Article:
ceridwen ceridwen - 3 years ago 212
Linux Question

How to get ZeroMQ to .connect() to localhost using a particular source IP?

I have a Linux machine configured with additional IPs on the loopback interface:

# ip a
1: lo: <LOOPBACK,UP,LOWER_UP> mtu 65536 qdisc noqueue state UNKNOWN group default qlen 1000
link/loopback 00:00:00:00:00:00 brd 00:00:00:00:00:00
inet scope host lo
valid_lft forever preferred_lft forever
inet scope global lo
valid_lft forever preferred_lft forever
inet scope global secondary lo
valid_lft forever preferred_lft forever

I'm using ZeroMQ's
pattern to connect to remotes using each of these source ips.

socket = zmq.Context().socket(zmq.SUB)

The corresponding server listens on all interfaces.

socket = zmq.Context().socket(zmq.PUB)

Sending using these addresses works for remote hosts given a properly-configured network, so I know this works. (It's complicated.) Now I want to unit-test this setup, which means checking that setting the source ip works without needing a remote host for the server. I run the server in the same configuration and then try to connect using something like:

socket = zmq.Context().socket(zmq.SUB)

The client never makes the connection with the server, but if I remove the source endpoint, it works. Neither localhost, nor
work as the destination address in the
call. However, if I call
, using the same source IP,

nc -s -v -z -w 5 localhost 5555

This succeeds, and the server I connected to properly receives the connection as coming from I looked at tshark's output and in the ZeroMQ client case, I don't seen any traffic from over the loopback interface, while when I use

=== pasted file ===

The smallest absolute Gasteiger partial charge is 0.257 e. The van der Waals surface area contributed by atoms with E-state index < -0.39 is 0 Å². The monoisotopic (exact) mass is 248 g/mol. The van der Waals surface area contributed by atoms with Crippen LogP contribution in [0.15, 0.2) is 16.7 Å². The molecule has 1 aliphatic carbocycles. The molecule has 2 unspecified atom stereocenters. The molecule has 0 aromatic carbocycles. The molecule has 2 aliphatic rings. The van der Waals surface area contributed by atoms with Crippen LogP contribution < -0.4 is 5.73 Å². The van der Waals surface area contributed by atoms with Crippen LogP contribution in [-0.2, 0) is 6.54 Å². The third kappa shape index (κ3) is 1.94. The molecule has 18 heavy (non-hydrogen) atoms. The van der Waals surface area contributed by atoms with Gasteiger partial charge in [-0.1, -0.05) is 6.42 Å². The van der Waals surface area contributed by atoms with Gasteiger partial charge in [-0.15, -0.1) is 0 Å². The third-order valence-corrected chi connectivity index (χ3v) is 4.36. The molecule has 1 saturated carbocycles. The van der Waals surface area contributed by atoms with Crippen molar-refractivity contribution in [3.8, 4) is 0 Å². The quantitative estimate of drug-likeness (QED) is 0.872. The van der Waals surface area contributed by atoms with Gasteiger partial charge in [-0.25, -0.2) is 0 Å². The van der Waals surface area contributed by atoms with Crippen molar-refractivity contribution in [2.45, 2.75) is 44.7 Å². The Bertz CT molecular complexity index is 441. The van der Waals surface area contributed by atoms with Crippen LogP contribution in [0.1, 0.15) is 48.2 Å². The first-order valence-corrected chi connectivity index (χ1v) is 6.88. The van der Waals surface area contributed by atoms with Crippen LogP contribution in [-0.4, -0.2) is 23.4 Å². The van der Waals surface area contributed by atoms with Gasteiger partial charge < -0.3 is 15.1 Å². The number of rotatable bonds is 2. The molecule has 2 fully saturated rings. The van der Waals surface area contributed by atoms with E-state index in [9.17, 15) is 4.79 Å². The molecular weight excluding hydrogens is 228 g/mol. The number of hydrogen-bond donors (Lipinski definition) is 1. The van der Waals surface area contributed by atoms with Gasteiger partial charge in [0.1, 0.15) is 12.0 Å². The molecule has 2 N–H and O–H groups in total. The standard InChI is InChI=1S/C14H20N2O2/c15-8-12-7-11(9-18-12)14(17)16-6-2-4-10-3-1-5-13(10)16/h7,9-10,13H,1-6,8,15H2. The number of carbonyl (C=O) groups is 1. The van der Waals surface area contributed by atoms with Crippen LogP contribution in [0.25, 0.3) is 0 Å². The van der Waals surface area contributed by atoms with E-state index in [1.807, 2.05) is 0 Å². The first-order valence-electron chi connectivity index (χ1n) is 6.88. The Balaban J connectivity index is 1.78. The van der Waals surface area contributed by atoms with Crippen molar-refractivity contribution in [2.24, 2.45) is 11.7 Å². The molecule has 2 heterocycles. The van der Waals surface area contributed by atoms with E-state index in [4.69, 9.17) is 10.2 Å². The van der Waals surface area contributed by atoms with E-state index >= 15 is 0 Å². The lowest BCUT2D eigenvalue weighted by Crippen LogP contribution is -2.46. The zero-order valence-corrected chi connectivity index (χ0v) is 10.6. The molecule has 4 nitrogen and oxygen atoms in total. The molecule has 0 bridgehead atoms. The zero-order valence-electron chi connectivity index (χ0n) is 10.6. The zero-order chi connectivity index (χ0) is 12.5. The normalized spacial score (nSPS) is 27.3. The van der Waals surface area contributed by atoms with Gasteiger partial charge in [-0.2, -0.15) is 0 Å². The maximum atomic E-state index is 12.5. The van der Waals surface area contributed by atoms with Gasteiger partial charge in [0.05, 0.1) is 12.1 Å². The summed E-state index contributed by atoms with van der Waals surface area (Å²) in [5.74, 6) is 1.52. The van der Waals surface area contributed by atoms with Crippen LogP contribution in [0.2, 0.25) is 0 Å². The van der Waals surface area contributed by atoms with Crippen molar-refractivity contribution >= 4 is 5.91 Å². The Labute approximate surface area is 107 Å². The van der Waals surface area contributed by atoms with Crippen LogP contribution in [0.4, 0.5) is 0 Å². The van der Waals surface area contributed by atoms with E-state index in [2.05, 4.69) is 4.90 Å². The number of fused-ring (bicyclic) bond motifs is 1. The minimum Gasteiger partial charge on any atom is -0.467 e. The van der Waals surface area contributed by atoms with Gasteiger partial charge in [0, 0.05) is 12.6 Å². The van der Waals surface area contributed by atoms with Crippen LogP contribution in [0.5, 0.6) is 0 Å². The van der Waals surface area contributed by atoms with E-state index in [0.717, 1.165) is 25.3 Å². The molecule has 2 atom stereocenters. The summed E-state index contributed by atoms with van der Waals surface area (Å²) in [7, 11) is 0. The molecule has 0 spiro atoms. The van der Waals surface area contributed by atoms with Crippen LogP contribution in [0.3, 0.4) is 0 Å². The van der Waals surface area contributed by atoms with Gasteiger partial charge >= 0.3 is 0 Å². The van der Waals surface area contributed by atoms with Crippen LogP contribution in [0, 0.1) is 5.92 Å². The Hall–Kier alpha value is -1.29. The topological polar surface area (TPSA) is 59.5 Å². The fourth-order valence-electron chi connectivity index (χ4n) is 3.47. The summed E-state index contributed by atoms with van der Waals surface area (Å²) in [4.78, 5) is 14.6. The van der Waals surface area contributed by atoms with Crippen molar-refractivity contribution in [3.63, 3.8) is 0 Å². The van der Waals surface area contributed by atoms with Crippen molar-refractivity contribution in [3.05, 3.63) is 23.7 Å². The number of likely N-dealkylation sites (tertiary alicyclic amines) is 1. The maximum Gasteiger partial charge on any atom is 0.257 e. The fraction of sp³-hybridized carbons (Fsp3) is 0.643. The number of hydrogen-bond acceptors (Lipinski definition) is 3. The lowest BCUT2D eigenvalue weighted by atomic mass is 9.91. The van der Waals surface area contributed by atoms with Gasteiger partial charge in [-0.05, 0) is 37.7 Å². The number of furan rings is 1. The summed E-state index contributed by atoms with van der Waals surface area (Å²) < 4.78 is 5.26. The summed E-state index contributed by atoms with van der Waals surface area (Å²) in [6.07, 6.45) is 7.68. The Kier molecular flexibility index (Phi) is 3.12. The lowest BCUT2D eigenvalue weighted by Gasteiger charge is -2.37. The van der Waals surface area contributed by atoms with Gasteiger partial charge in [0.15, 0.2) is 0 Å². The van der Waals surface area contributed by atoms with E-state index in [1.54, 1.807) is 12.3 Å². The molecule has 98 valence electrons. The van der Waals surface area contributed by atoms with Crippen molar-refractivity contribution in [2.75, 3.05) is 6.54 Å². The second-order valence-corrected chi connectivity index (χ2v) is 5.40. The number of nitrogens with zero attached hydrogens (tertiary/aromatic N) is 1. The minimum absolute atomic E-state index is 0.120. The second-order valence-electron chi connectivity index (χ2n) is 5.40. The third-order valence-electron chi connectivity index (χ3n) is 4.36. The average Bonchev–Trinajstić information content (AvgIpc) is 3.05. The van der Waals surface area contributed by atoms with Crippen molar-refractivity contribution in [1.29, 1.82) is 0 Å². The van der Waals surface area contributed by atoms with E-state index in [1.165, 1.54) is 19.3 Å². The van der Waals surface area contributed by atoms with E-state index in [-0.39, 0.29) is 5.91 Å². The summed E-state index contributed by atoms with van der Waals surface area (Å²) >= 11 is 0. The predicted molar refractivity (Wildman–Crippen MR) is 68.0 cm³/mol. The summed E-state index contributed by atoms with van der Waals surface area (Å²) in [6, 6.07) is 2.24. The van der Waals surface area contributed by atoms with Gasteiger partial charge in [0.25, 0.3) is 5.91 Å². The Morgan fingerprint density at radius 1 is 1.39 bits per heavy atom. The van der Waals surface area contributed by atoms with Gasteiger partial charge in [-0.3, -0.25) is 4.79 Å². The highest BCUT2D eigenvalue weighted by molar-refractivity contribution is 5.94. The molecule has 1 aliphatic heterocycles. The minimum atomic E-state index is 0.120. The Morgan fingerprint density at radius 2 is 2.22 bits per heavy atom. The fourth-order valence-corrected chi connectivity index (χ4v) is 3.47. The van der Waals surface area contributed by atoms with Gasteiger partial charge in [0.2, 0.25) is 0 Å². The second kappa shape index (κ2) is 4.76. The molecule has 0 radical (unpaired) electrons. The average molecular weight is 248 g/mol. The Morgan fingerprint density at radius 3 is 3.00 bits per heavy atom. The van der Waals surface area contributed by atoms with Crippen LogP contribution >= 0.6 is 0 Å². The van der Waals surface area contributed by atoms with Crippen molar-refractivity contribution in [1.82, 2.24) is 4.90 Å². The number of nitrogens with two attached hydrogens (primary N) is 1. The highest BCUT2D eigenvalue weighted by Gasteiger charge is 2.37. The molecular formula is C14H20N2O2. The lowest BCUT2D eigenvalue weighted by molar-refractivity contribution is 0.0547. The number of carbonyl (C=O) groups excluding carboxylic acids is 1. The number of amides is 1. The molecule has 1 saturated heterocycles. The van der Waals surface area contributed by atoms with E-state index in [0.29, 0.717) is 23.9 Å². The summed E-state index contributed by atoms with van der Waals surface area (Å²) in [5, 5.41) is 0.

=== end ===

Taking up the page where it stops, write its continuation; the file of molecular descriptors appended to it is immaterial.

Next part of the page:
to establish a TCP connection to the ZeroMQ server, I do.

What's going on here? Does ZeroMQ do something special for this kind of hairpin connection, and if so, is there a way to disable it? Is there a good way to test that I'm invoking the source IP functionality of ZeroMQ correctly without using a remote host?

This may be viewed as a follow-up to my previous question.

Answer Source

You can't send and receive on the same port on the same interface.
The best solution is to allow ZeroMQ to pick the port to send on:

socket = zmq.Context().socket(zmq.SUB) socket.connect('tcp://*;')

Unfortunately, the 4.2.2 release of ZeroMQ doesn't support this, though an upcoming release should. For now, the only solution is to hardcode a different port for the sending and receiving address:

socket = zmq.Context().socket(zmq.SUB) socket.connect('tcp://;')

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